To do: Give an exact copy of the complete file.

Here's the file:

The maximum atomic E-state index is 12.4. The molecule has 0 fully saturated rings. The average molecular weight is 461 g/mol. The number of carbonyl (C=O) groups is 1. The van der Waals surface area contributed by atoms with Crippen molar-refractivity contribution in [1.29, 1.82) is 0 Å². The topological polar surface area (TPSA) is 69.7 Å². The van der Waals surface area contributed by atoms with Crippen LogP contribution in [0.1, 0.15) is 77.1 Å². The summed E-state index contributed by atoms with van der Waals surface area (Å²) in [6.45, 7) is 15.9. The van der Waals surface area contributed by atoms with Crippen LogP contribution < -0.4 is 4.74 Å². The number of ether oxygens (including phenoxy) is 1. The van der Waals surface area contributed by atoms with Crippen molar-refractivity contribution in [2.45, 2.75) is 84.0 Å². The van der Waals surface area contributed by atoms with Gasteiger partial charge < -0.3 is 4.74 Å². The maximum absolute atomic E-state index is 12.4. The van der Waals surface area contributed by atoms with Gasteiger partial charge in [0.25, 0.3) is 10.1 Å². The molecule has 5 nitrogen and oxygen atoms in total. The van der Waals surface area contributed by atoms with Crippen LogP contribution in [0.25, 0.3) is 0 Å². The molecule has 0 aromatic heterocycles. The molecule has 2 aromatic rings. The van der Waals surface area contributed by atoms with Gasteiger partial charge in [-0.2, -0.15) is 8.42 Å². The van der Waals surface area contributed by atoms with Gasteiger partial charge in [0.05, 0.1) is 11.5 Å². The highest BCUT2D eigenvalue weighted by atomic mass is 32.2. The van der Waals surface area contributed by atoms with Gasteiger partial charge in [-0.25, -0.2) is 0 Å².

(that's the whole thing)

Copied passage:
The maximum atomic E-state index is 12.4. The molecule has 0 fully saturated rings. The average molecular weight is 461 g/mol. The number of carbonyl (C=O) groups is 1. The van der Waals surface area contributed by atoms with Crippen molar-refractivity contribution in [1.29, 1.82) is 0 Å². The topological polar surface area (TPSA) is 69.7 Å². The van der Waals surface area contributed by atoms with Crippen LogP contribution in [0.1, 0.15) is 77.1 Å². The summed E-state index contributed by atoms with van der Waals surface area (Å²) in [6.45, 7) is 15.9. The van der Waals surface area contributed by atoms with Crippen LogP contribution < -0.4 is 4.74 Å². The number of ether oxygens (including phenoxy) is 1. The van der Waals surface area contributed by atoms with Crippen molar-refractivity contribution in [2.45, 2.75) is 84.0 Å². The van der Waals surface area contributed by atoms with Gasteiger partial charge < -0.3 is 4.74 Å². The maximum absolute atomic E-state index is 12.4. The van der Waals surface area contributed by atoms with Gasteiger partial charge in [0.25, 0.3) is 10.1 Å². The molecule has 5 nitrogen and oxygen atoms in total. The van der Waals surface area contributed by atoms with Crippen LogP contribution in [0.25, 0.3) is 0 Å². The molecule has 0 aromatic heterocycles. The molecule has 2 aromatic rings. The van der Waals surface area contributed by atoms with Gasteiger partial charge in [-0.2, -0.15) is 8.42 Å². The van der Waals surface area contributed by atoms with Gasteiger partial charge in [0.05, 0.1) is 11.5 Å². The highest BCUT2D eigenvalue weighted by atomic mass is 32.2. The van der Waals surface area contributed by atoms with Gasteiger partial charge in [-0.25, -0.2) is 0 Å².